• The capacity for the ATO to provide guarantees on primary tax (rather than penalties and interest only) where taxpayers have relied on ATO tools (such as the employee/contractor tool) in good faith and in line with the facts and circumstances of their case.
  • Further exploring the capacity for the ATO to set parameters in which taxpayers will be ‘deemed to comply’.
  • Capacity to simplify requirements in relation to the capital allowances schedule, especially the delineation between repairs and maintenance and improvements.

Members agreed that the following idea should be considered / progressed as part of the Reinventing the ATO program of work:

  • Capacity for the ATO to further rely on advisors to undertake quality assurance work in relation to (for example) details on CGT schedules especially cost base calculations.

Members noted that the mytax cover page should include a warning to the effect that pre-filled data may be neither reliable nor complete, and that taxpayers are responsible for the accuracy and completeness of information included on their income tax return at lodgment.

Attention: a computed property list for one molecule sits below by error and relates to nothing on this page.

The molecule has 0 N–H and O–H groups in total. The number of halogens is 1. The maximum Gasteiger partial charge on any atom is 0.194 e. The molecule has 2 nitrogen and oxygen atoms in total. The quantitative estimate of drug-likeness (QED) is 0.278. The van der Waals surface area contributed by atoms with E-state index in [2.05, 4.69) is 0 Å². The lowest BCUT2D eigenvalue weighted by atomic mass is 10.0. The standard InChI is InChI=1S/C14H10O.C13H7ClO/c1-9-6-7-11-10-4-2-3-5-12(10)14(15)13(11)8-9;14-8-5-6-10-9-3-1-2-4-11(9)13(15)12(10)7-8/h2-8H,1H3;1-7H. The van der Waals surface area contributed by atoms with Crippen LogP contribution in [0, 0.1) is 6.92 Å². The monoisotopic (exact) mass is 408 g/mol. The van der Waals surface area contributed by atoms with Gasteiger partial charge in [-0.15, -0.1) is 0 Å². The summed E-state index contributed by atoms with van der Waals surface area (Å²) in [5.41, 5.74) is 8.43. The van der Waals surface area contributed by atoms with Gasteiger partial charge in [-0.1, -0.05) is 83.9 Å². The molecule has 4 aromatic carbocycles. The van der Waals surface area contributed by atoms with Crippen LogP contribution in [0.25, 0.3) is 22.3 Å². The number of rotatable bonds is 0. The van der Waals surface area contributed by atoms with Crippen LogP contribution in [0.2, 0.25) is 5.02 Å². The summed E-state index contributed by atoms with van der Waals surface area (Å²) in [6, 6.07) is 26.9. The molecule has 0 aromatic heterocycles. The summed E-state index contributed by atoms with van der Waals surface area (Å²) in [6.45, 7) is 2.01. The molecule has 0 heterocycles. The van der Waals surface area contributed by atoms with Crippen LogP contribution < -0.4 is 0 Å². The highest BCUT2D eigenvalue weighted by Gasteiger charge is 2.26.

Action item NTLG 189/3:

ATO to investigate the need to include a warning in relation to the reliability and completeness of pre-filled data on the mytax website.

End of example
  • Andrew Watson (ATO) noted the release of the ATO’s Statement of IntentExternal Link (PDF 370KB) in relation to deregulation.
  • The update from the other stewardship committees in relation to deregulation efforts in each relevant market segment was noted.

Segment 3 – Strategic ATO and Treasury initiatives

3.1 Managing impact of changes in ATO and Treasury operations: organisational restructures and redundancy programs

Jane King (ATO) provided a short update on the progress of the ATO’s redundancy program, including:

  • The net impact of the 2014–15 Federal Budget requirement to bring forward the 2015–16 staff reduction of 1,600 into the 2014–15 year means that the ATO is required to implement a net reduction of total reduction of 3,000 ATO staff from 1 July 2013 to 31 October 2014.
  • In order to achieve the government commitment, a further Expression of Interest (EOI) Voluntary Redundancy process (Round 2) ran from 23 May to 3 June 2014. A total of 2,366 EOIs were received, with a further 1,316 offers of redundancy approved.